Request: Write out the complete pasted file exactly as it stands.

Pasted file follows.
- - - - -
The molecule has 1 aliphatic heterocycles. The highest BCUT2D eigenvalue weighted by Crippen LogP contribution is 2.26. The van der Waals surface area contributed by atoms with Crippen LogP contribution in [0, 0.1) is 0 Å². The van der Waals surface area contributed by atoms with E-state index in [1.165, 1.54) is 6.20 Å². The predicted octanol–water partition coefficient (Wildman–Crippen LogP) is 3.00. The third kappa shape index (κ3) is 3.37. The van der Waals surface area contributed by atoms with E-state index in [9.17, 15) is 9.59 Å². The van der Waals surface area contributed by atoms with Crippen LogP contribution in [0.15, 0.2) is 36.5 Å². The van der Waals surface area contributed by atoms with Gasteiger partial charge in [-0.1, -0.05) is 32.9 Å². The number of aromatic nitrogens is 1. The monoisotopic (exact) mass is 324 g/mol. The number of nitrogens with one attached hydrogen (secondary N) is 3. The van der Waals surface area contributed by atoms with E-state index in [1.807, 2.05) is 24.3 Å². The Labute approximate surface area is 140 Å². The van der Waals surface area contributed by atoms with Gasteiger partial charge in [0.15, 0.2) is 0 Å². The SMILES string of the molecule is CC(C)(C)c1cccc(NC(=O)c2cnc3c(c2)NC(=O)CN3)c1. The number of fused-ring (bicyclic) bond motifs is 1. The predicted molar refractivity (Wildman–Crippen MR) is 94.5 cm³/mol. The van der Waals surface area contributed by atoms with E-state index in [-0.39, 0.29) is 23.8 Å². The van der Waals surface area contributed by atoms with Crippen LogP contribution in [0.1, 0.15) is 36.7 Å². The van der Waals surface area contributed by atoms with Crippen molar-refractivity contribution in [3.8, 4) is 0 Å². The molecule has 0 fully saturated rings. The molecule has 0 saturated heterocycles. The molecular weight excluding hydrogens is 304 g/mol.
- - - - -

The molecule has 1 aliphatic heterocycles. The highest BCUT2D eigenvalue weighted by Crippen LogP contribution is 2.26. The van der Waals surface area contributed by atoms with Crippen LogP contribution in [0, 0.1) is 0 Å². The van der Waals surface area contributed by atoms with E-state index in [1.165, 1.54) is 6.20 Å². The predicted octanol–water partition coefficient (Wildman–Crippen LogP) is 3.00. The third kappa shape index (κ3) is 3.37. The van der Waals surface area contributed by atoms with E-state index in [9.17, 15) is 9.59 Å². The van der Waals surface area contributed by atoms with Crippen LogP contribution in [0.15, 0.2) is 36.5 Å². The van der Waals surface area contributed by atoms with Gasteiger partial charge in [-0.1, -0.05) is 32.9 Å². The number of aromatic nitrogens is 1. The monoisotopic (exact) mass is 324 g/mol. The number of nitrogens with one attached hydrogen (secondary N) is 3. The van der Waals surface area contributed by atoms with E-state index in [1.807, 2.05) is 24.3 Å². The Labute approximate surface area is 140 Å². The van der Waals surface area contributed by atoms with Gasteiger partial charge in [0.15, 0.2) is 0 Å². The SMILES string of the molecule is CC(C)(C)c1cccc(NC(=O)c2cnc3c(c2)NC(=O)CN3)c1. The number of fused-ring (bicyclic) bond motifs is 1. The predicted molar refractivity (Wildman–Crippen MR) is 94.5 cm³/mol. The van der Waals surface area contributed by atoms with E-state index in [-0.39, 0.29) is 23.8 Å². The van der Waals surface area contributed by atoms with Crippen LogP contribution in [0.1, 0.15) is 36.7 Å². The van der Waals surface area contributed by atoms with Crippen molar-refractivity contribution in [3.8, 4) is 0 Å². The molecule has 0 fully saturated rings. The molecule has 0 saturated heterocycles. The molecular weight excluding hydrogens is 304 g/mol.